Translation:I am afraid I have to leave now.
i thought that bien in some cases could mean very or really. Is this true? Could someone please reply?
I don't think that's true. Can you give an example of when it might mean that?
Yes, what you've written is incorrect, but the difference is subtle.
What you've written implies that the speaker is literally afraid of having to leave. Maybe there is a bear outside.
"I am afraid I have to leave now," is a polite way of saying that the speaker regrets having to leave. Maybe the speaker has to go pick up their kids from school.
"I am afraid of having to leave now" would mean actually being afraid of being forced to leave. Like if you were evicted from your home. In this sentence "afraid" means something closer to "sorry" or "regret." So "I'm afraid I have to leave now" is similar to "I regret that I have to leave now."
"would mean actually being afraid of being forced to leave" yes, that's what I thought the sentence meant. Why "afraid" in this sentence means "sorry" or "regret"? Is it because of the specific meaning of "peur"? If so, is there an actual word for "fear" I can use?
It is confusing and makes me wonder why they don't just use "I regret I have to leave now" instead of hinging the understanding of the sentence purely on the inclusion of "bien"? One would think just saying "I regret I have to leave" would be clear but also polite because if you were leaving because you were upset/offended wouldn't you just say "I'm leaving."?
In English, it wouldn't make grammatical sense to say "I am afraid to have to leave now." Even if it did make sense grammatically, the meaning would be closer to "I'm afraid to leave" than "I'm afraid I have to leave now."
what's the "bien" here for? it seems like it is not needed in the translation
"Bien" is a softener here, not an enhancer. It softens the meaning of "peur" because it is a polite statement and not an expression of real fear.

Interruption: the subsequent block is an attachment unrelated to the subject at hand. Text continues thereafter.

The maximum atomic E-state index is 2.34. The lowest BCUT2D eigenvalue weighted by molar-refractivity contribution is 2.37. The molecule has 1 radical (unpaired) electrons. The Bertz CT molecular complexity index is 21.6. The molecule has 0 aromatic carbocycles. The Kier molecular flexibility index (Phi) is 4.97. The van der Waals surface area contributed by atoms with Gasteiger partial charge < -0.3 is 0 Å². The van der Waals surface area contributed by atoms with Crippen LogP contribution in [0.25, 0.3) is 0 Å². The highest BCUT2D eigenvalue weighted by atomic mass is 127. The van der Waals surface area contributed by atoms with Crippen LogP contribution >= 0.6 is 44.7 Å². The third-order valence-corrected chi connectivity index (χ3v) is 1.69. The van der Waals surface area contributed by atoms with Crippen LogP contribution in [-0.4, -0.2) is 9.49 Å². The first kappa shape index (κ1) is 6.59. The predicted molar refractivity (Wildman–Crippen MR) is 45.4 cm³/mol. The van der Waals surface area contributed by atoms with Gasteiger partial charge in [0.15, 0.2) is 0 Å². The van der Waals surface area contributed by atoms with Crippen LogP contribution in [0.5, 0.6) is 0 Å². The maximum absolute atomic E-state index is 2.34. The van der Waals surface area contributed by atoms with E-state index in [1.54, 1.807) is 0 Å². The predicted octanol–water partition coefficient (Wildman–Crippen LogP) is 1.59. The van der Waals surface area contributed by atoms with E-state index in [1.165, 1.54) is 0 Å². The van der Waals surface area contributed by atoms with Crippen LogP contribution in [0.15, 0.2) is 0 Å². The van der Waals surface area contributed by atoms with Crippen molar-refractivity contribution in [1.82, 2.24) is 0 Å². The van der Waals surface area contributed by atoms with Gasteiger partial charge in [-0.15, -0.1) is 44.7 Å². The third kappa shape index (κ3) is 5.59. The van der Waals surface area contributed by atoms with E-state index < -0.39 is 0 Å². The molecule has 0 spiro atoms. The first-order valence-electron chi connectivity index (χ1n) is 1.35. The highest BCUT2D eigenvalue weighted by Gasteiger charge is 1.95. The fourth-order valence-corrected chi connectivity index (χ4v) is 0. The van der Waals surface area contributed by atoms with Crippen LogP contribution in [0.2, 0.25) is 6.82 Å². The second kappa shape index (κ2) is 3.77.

Another meaning for bien could be "well." And, "I'm well afraid of having to leave now" makes sense in English as a softener in this context if I'm not mistaken. Thus, qualifying with your definition from your posts above, may I petition it for insertion as a possible translation?
I just answered this correctly, the same as the given answer, and was marked as wrong.
Without a copy and paste of your answer that you entered, it is impossible to deal with your comment here. You might just as well post ... I was right ..... and just leave it that because that is all the information you have given us with your post.
So, both the versions with and without the "bien" translate to the exact same?
Could you say something like " j'ai bien peur que je dois partir maintenant"? And would that be something that someone would actually say?
No, you will use the infinitive since the subject is the same in the two clauses: j'ai bien peur de devoir partir.
However, if the subject is different, you can say "J'ai bien peur que tu (ne) doives partir maintenant", with the verb in the subjunctive mood.
I'm just curious. What is this part of grammar called, in both English & French?